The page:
In August, 1988, Rev. Frank O’Loughlin was named Pastor/Rector. Under his leadership the parish continued to grow and the parishioners that began worshiping together in humble beginnings became more accustomed to ‘sharing’ the parish church with parishioners from around the diocese. Over the years there have been many beautiful and significant liturgical diocesan celebrations that have brought people from across the diocese together to worship. Yet, while ever welcoming, the parish community has never lost its ‘family’ atmosphere and feel. The parish Outreach Program, begun during Fr. Flynn’s tenure, was expanded, reflecting Fr. O’Loughlin’s love for the poor and needy.
In 1992, Rev. James P. Malvey was named Rector of the Cathedral. As Rector, he focused on promoting good business/office practices and lay involvement. He appointed the first lay parish Office Manager. He also established the first 13 member volunteer Finance Council as well as other lay advisory committees. Fr. Malvey also oversaw the refurbishment and re-dedication of the parish Chapel as the Chapel of Our Lady, Queen of the Apostles.
Rev. Msgr. Thomas Klinzing became Pastor/Rector in September of 1996. The Cathedral continued to grow during this period and Msgr. Klinzing was responsible for not only focusing on the spiritual welfare of the parishioners but also for addressing many facilities and maintenance issues as the campus began to age. Of particular note, during pastorate, the beautiful statue of the Blessed Virgin Mary was placed in the Church.
Rev. John A. Kasparek became Pastor/Rector in May of 2000. Fr. Kasparek saw the Cathedral parish grow to over 2,700 families. Fr. Kasparek focused on enhancing the liturgy and the overall worship experience. During his time, the music program was expanded and developed. It was though his efforts that the Cathedral was fortunate to acquire the impressive Rodgers Digital Organ, which produces one of the most advanced sounds in digital organ “presence”. The parish also became one of six parishes to construct and run the regional Catholic School of All Saints.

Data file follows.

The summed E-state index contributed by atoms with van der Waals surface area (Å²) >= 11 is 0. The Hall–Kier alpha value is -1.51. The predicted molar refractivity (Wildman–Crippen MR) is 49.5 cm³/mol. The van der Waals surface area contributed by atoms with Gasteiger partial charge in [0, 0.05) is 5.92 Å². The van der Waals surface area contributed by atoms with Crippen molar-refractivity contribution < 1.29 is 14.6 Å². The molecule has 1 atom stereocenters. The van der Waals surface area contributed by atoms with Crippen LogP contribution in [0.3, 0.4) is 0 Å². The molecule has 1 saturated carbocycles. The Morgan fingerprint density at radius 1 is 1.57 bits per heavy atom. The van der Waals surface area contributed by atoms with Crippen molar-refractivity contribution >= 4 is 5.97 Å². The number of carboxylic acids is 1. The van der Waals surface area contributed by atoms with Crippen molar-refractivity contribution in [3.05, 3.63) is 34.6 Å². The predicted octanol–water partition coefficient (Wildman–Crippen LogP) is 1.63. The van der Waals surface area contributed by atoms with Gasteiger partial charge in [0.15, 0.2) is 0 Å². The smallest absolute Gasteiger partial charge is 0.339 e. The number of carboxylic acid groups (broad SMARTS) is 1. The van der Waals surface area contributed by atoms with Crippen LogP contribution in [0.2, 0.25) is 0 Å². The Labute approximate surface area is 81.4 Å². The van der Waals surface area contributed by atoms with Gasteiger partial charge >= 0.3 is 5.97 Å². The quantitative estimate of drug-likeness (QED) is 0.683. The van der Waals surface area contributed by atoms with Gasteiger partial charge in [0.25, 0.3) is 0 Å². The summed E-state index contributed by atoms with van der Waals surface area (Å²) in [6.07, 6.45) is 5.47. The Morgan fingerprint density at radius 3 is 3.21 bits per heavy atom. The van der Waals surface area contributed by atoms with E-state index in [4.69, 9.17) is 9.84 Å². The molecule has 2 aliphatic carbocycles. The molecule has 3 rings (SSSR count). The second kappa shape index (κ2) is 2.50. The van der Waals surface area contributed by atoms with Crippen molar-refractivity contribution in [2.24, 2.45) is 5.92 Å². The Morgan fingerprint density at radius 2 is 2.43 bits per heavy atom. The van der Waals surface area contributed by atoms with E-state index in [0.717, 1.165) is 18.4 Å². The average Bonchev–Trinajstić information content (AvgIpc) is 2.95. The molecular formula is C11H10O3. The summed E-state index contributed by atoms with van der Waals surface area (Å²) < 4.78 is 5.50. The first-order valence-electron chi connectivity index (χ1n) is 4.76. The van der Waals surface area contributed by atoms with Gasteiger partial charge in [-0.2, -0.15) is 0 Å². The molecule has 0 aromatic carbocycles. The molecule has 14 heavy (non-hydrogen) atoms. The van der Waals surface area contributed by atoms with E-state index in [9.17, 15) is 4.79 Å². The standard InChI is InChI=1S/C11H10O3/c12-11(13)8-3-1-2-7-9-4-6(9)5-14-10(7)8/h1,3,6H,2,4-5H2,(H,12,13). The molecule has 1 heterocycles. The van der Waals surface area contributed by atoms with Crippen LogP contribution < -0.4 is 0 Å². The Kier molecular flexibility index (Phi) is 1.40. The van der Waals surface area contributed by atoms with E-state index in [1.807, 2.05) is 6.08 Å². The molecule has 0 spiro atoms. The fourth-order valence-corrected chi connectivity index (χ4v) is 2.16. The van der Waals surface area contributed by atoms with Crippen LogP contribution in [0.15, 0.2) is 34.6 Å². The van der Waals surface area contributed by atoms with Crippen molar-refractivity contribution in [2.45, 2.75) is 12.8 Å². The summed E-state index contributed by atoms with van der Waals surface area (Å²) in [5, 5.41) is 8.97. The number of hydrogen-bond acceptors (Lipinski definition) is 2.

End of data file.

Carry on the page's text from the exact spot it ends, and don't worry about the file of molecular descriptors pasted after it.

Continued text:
On July 1, 2005 Rev. Thomas E. Barrett became the current Rector of the Cathedral. He was appointed Rector by our present Bishop, The Most Rev. Gerald M. Barbarito. Fr. Barrett had been Pastor of St. Mark Parish in Ft. Pierce, but was happy to come to the Cathedral because it is his home parish and was a place with which he was very familiar. Shortly after his arrival Fr. Barrett, with the support of the Bishop and the community embarked on a much needed and desired renovation of the interior of the Cathedral. The changes to the worship space were enthusiastically received by parishioners and visitors alike. The wood Reardos and Italian marble Sanctuary appointments are more welcoming, warm, and inviting.
The Risen Christ Statue, which was an important part of the history of the Cathedral, was placed in an outdoor shrine facing Military Trail, as a welcoming sign of our community of faith and the love of Christ. The renovation has become the outward sign of a new and forward looking spirit for the Cathedral.
Fr. Barrett continues to make organizational and liturgical changes that he hopes will attract new parishioners and provide for increased ministry opportunities and parish growth. As we celebrate 25 years as a diocesan and Cathedral parish family, we pray for God’s blessings for the future and we will work to continue the family parish and welcoming philosophy upon which St. Ignatius Church was founded.